- Monk uses his jacket to fake his death (long story) in order to go undercover and solve the case without the police (who think he's done the deed) on his back.
- In the episode "Hollywood Babylon" of Supernatural, a stagehand's trucker's hat falls from the scaffolding on to the movie set to signal his death.
- Top Gear and the first Stig's "death", complete with glove left floating on the sea.
- Band of Brothers. When the counterattack at Carentan is routed, a German soldier's death is indicated by his helmet rolling downhill.
- There's a The Far Side cartoon involving a boy scout troop that does this for humour, although it's quicksand, not water.
- When Secret Agent April Bower thought a woman was following her on a cruise in Judge Parker, there was a panel of the other woman's hat floating behind the ship. Cue The Comics Curmudgeon claiming "CIApril confronted her and stone-cold threw her hat in the water."
- In Little Shop of Horrors, Audrey II, after eating Seymour, spits out his glasses.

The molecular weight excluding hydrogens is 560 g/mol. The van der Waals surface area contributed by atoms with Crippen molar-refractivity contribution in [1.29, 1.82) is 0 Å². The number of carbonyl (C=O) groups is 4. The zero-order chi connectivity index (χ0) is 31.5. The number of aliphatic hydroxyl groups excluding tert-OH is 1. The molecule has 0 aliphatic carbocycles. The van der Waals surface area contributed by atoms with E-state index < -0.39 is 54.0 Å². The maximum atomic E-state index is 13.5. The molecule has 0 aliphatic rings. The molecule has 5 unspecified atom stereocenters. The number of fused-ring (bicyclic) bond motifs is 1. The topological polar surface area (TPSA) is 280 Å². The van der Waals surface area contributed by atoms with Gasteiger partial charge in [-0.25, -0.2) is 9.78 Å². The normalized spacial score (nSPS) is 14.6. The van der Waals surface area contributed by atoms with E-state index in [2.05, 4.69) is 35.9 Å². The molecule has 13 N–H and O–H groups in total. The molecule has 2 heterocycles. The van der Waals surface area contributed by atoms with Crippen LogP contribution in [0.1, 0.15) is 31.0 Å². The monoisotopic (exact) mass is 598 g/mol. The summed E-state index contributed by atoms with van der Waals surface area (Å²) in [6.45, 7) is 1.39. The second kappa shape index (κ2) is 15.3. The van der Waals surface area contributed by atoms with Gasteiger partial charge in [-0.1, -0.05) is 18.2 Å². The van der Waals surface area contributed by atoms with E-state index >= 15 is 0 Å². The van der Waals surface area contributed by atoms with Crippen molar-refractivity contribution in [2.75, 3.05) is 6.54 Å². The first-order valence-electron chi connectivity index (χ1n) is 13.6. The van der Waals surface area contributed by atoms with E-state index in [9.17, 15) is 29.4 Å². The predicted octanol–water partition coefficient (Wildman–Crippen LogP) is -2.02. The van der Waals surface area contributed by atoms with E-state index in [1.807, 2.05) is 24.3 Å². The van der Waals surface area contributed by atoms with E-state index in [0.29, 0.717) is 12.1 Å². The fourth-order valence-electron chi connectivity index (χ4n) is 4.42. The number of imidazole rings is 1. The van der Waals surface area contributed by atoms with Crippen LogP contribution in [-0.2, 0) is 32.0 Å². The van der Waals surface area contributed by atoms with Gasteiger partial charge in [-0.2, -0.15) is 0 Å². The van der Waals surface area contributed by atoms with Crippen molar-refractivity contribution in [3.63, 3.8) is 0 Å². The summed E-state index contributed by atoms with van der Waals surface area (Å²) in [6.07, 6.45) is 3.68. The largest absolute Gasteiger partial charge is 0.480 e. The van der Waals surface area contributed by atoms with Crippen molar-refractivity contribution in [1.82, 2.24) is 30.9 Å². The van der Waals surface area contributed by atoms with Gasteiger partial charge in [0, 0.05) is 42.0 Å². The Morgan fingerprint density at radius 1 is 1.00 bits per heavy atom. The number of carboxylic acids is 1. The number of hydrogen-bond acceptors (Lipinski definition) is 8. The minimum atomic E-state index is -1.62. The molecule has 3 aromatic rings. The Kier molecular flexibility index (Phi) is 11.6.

- In Britten's opera Peter Grimes, Ellen realised that John, Peter's second apprentice, is dead when his sweater floats ashore.
- In Wicked, Elphaba's witch hat is left behind after her faked death.
- In Albert Herring, the prestissimo Heartbeat Soundtrack that continually accompanies the manhunt for Albert comes to a climax when a funereal procession enters, bearing under a white cloth the crushed refuse of Albert's orange-blossom crown. Albert's mother faints upon recognizing it, and a Premature Eulogy ensues.
- In Telltale's Video Game version of The Walking Dead, if you fail to stop the train in episode 3, Duck will turn into a walker and kill Katja and Clementine, which will leave Clementine's hat.